The Konaré commission thus met infrequently, misunderstood its mandates and authority levels, and failed to coordinate overlapping tasks. In 2007, the AU’s annual budget stood at $132 million, with donors expected to contribute $142 million to the AU Peace Fund, while member states were assessed at $2.9 million.

 
Under Gabonese Jean Ping’s AU commission (2008-2012), many accused the organisation of having allowed France to wield undue influence over AU decisions. The annual budget had reached $260 million by 2011, and five countries – Algeria, Egypt, Libya, Nigeria, and South Africa – were assessed at 75% (15% each) of the contributions to the budget.

However, only 40% of the budget was actually paid by members, with the European Union, China, and the United States mostly funding the rest. This led to Ping complaining that the parsimony of African leaders “does not do honour to the African cause.” Many African leaders arrived at two-day AU summits on the day they began, and most had left by the second day, leaving little time for substantive discussions.

The omnipotent AU Assembly of leaders has often failed to adhere to the principle of subsidiarity in which decisions are taken at the lowest practical level. Their deliberations are sometimes far removed from their citizens, with populations frequently left uninformed about continental integration efforts.

The AU still conducts most of its business through unanimity, though its 15-member Peace and Security Council takes decisions on substantive issues by a two-thirds majority. While the AU has some impressive staff, it also has much “dead wood” inherited from the OAU era. By 2011, the organisation had established offices in New York, Washington, and Brussels, but its commission still lacked the capacity and authority to act on behalf of its member states.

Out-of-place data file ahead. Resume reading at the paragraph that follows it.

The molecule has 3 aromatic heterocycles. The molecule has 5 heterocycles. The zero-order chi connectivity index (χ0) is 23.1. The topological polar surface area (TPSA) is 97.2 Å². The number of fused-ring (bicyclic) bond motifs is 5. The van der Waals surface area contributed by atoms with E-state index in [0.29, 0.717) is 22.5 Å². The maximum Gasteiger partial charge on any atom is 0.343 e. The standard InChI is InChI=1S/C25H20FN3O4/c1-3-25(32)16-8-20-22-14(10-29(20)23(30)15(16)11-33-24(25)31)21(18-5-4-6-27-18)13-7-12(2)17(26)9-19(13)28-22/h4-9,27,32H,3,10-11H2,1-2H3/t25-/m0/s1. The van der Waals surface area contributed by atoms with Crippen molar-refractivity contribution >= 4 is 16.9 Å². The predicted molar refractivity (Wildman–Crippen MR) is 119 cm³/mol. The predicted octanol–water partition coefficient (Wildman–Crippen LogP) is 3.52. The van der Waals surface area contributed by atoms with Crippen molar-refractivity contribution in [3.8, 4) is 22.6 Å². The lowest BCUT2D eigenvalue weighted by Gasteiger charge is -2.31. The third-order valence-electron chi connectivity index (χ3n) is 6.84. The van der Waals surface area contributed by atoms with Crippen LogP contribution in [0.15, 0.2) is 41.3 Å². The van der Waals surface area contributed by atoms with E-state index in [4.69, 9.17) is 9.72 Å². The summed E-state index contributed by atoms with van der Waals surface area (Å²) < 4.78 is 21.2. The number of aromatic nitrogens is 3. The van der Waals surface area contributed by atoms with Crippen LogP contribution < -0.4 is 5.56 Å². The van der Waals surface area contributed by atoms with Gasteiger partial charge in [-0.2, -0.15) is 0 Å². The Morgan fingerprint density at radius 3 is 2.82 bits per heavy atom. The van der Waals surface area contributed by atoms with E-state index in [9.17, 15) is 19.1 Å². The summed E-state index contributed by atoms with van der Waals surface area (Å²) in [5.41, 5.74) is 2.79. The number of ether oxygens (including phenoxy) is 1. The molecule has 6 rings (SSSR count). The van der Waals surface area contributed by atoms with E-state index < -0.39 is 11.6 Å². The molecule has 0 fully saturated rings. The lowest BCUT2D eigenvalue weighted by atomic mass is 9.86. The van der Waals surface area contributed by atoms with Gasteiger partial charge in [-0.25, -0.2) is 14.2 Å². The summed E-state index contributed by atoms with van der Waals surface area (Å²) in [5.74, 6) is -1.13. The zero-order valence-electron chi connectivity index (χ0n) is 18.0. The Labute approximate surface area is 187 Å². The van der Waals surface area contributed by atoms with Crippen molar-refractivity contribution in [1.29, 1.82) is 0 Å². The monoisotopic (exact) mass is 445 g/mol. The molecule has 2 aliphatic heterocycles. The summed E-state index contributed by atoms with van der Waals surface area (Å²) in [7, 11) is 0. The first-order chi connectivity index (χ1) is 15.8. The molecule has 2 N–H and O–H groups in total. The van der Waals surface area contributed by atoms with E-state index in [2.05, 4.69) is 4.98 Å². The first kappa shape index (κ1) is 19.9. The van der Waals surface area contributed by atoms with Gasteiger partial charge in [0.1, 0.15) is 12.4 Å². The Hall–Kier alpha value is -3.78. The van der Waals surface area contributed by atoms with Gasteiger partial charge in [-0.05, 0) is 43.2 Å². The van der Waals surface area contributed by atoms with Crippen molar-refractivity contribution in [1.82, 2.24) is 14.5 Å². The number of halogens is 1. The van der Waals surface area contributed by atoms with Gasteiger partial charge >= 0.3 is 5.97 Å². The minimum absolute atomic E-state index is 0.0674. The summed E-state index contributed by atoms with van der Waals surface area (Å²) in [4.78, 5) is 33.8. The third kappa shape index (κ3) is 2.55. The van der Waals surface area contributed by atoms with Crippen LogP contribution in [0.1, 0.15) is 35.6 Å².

Illusory Reforms
As chair of the AU Commission (2012-2016), former South African foreign minister, Nkosazana Dlamini-Zuma complained that over 97% of AU programmes were funded by external donors. In 2013, $155.4 million of the organisation’s $278.2 million annual budget (56%) was still provided by foreign partners.

During her five-year tenure, Dlamini-Zuma, however, failed to reduce this dependence, as AU leaders refused to back alternative sources of funding such as customs duties, and taxes on flights and hotel stays. The Dlamini-Zuma-driven 2013 “Agenda 2063” was a quixotic plan that perfectly symbolised the alchemy at the heart of the AU.

The problem of a 50-year plan, of course, is that none of its authors will be alive to be held accountable for the failure of its implementation. This was a triumph of hope over experience. Among its more euphoric ideas were: increasing intra-African trade from 12% to 50% by 2045; silencing all the guns by 2020; eradicating poverty in two decades; and ending terrorism, gender-based violence, and human trafficking.
 
Under the Francophile Chadian chair of the AU Commission, Moussa Faki Mahamat, since 2017, the Kagame report on reforming the AU represented yet another example of institutional alchemy. This 2017 report was the most disappointing of a blue-ribbon commission in living memory. It seemed rushed without adequate consultation, lacked substance, and its fluffy laundry list of recommendations was on a level of vacuity as to be of no real utility. These were physicians proposing half-baked cures to ills that had not been properly diagnosed.